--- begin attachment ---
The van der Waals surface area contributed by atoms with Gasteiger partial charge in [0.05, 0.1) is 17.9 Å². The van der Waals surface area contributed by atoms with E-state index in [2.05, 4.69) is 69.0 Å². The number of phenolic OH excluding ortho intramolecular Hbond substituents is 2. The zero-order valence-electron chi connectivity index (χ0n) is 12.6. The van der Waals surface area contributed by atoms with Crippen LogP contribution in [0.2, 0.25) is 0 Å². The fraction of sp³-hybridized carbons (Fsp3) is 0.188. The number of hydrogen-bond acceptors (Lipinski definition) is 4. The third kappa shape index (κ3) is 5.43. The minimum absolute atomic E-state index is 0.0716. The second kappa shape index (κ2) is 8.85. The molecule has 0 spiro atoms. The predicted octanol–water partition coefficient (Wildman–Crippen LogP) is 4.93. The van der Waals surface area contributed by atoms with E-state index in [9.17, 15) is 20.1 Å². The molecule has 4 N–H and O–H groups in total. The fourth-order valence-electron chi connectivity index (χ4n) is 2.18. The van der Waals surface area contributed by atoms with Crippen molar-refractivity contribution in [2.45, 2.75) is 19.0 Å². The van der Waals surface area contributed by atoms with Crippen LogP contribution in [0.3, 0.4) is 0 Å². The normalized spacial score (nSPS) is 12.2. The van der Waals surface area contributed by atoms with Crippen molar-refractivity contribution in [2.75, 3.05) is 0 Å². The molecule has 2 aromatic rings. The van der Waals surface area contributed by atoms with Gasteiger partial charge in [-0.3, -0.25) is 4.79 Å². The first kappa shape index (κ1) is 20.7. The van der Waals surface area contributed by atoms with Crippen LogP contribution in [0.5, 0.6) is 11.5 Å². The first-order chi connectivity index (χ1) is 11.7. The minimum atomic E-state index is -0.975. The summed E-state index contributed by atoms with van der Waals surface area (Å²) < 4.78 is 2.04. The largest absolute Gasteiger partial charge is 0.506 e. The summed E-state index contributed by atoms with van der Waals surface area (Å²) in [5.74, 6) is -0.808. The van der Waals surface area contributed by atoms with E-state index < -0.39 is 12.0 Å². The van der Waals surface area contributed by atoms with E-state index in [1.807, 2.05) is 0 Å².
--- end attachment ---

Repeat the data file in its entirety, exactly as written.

The van der Waals surface area contributed by atoms with Gasteiger partial charge in [0.05, 0.1) is 17.9 Å². The van der Waals surface area contributed by atoms with E-state index in [2.05, 4.69) is 69.0 Å². The number of phenolic OH excluding ortho intramolecular Hbond substituents is 2. The zero-order valence-electron chi connectivity index (χ0n) is 12.6. The van der Waals surface area contributed by atoms with Crippen LogP contribution in [0.2, 0.25) is 0 Å². The fraction of sp³-hybridized carbons (Fsp3) is 0.188. The number of hydrogen-bond acceptors (Lipinski definition) is 4. The third kappa shape index (κ3) is 5.43. The minimum absolute atomic E-state index is 0.0716. The second kappa shape index (κ2) is 8.85. The molecule has 0 spiro atoms. The predicted octanol–water partition coefficient (Wildman–Crippen LogP) is 4.93. The van der Waals surface area contributed by atoms with E-state index in [9.17, 15) is 20.1 Å². The molecule has 4 N–H and O–H groups in total. The fourth-order valence-electron chi connectivity index (χ4n) is 2.18. The van der Waals surface area contributed by atoms with Crippen molar-refractivity contribution in [2.45, 2.75) is 19.0 Å². The van der Waals surface area contributed by atoms with Crippen LogP contribution in [0.3, 0.4) is 0 Å². The normalized spacial score (nSPS) is 12.2. The van der Waals surface area contributed by atoms with Crippen molar-refractivity contribution in [2.75, 3.05) is 0 Å². The molecule has 2 aromatic rings. The van der Waals surface area contributed by atoms with Gasteiger partial charge in [-0.3, -0.25) is 4.79 Å². The first kappa shape index (κ1) is 20.7. The van der Waals surface area contributed by atoms with Crippen LogP contribution in [0.5, 0.6) is 11.5 Å². The first-order chi connectivity index (χ1) is 11.7. The minimum atomic E-state index is -0.975. The summed E-state index contributed by atoms with van der Waals surface area (Å²) < 4.78 is 2.04. The largest absolute Gasteiger partial charge is 0.506 e. The summed E-state index contributed by atoms with van der Waals surface area (Å²) in [5.74, 6) is -0.808. The van der Waals surface area contributed by atoms with E-state index < -0.39 is 12.0 Å². The van der Waals surface area contributed by atoms with E-state index in [1.807, 2.05) is 0 Å².